Well, it looks as though I am officially one of those blog folks who posts (infrequently) primarily to apologize for not posting. Sorry about that. Cliche though it may be, starting a new law firm and building up a practice is not as worry-free and leisurely as one might expect. Still, I’m going to do my best to post here more regularly, as being out there and involved in the community is one of the major reasons I started Hoeg Law.
Which brings me to the reason for this post.
I was recently invited to a wonderful gathering of both current and burgeoning game developers at SPARK East in Ypsilanti, Michigan to talk for a bit on why and when new entrepreneurs might need to consult with a corporate lawyer. I entitled this presentation “Virtual Legality” and have included a copy below. Though perhaps a little dry without the speechifying that accompanies it (and who doesn’t love to hear lawyers talk), it does present a good overview of what to look out for when starting a business, whether that business be in game development or widget manufacture.
The evening was a blast, and I was able to talk both about what I do and about what issues game (and software) developers regularly face both from a legal and a business perspective. From industry vets to students looking to break in, all perspectives were in attendance and you could really sense a community being formed.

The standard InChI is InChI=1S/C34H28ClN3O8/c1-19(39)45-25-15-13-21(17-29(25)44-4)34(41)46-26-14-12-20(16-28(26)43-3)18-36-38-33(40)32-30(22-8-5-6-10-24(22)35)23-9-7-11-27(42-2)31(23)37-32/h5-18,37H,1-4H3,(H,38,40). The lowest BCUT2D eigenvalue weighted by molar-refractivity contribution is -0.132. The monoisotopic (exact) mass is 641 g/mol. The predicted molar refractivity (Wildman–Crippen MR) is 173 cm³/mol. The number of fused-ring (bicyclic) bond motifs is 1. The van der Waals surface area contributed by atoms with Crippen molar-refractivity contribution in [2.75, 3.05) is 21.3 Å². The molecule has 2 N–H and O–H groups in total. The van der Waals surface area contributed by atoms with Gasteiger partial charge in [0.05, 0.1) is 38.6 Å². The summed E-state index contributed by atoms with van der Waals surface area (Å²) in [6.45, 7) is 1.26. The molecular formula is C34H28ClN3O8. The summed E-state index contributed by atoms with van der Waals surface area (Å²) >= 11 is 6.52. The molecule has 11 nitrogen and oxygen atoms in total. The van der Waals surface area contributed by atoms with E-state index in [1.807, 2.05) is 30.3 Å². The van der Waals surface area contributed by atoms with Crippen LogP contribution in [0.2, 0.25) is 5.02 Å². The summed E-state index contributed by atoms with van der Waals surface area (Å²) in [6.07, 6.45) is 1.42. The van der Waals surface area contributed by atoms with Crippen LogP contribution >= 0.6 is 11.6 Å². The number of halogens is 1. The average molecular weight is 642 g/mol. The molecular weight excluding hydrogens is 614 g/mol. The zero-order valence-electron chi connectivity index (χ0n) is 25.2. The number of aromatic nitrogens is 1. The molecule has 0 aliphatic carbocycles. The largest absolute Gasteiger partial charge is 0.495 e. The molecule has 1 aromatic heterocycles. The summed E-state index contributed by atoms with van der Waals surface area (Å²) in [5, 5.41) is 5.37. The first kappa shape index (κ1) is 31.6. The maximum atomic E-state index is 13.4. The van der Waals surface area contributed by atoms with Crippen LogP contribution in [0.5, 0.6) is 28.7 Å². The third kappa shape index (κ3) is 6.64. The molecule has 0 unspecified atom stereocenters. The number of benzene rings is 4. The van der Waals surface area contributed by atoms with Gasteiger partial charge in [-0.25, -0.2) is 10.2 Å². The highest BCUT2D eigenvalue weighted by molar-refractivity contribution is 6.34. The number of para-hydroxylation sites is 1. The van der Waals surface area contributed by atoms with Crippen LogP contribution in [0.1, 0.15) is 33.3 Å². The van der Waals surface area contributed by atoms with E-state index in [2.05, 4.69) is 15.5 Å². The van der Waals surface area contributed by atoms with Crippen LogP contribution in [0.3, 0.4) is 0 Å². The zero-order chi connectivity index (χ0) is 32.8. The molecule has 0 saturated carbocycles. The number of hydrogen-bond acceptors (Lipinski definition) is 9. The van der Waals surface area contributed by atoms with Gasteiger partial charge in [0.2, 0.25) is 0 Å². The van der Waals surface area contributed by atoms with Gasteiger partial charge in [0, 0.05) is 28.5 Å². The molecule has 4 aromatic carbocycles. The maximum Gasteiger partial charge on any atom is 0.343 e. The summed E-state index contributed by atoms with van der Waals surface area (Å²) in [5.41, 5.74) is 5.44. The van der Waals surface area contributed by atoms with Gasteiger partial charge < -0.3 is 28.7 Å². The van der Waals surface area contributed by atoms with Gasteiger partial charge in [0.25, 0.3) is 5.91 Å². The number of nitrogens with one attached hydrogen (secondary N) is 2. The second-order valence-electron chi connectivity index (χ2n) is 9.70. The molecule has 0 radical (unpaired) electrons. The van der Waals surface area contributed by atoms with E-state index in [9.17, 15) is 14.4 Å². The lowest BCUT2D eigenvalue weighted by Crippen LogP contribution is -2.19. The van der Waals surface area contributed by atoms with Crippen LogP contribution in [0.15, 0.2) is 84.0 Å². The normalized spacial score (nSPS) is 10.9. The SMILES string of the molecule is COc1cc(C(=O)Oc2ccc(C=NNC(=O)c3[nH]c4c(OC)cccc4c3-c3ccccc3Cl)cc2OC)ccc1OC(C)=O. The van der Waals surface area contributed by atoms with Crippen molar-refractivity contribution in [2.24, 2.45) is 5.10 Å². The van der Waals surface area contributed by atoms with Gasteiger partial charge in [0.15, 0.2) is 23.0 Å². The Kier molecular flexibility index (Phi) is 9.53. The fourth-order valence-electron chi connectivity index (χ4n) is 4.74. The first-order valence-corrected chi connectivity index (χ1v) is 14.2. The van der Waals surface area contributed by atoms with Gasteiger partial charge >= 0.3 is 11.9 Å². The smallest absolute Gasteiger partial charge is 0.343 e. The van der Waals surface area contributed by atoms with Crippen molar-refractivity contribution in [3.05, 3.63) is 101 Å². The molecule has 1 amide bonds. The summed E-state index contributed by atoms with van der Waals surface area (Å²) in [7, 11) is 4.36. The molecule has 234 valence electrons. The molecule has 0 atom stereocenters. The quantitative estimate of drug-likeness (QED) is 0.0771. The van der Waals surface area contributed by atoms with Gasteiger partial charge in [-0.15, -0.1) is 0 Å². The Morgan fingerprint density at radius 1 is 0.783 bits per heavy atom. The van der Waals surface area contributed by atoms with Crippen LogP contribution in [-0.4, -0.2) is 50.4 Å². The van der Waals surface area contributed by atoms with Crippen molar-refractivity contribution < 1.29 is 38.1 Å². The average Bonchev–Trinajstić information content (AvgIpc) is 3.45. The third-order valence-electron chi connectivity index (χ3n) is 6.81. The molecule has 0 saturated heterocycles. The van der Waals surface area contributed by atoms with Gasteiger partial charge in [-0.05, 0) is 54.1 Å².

If you are in the area and at all interested in either the business or process of making video games, you should definitely check out this “Ann Arbor Game Developers Group”. The head of the group, Larry Kuperman of Nightdive Studios (and formerly of Stardock Entertainment), is bringing together both professionals and game developers monthly to discuss, grow, and learn about both the process and business of making games. I think it has a real chance to foster a wonderful game development community in Michigan and beyond. I am glad I got to be a part.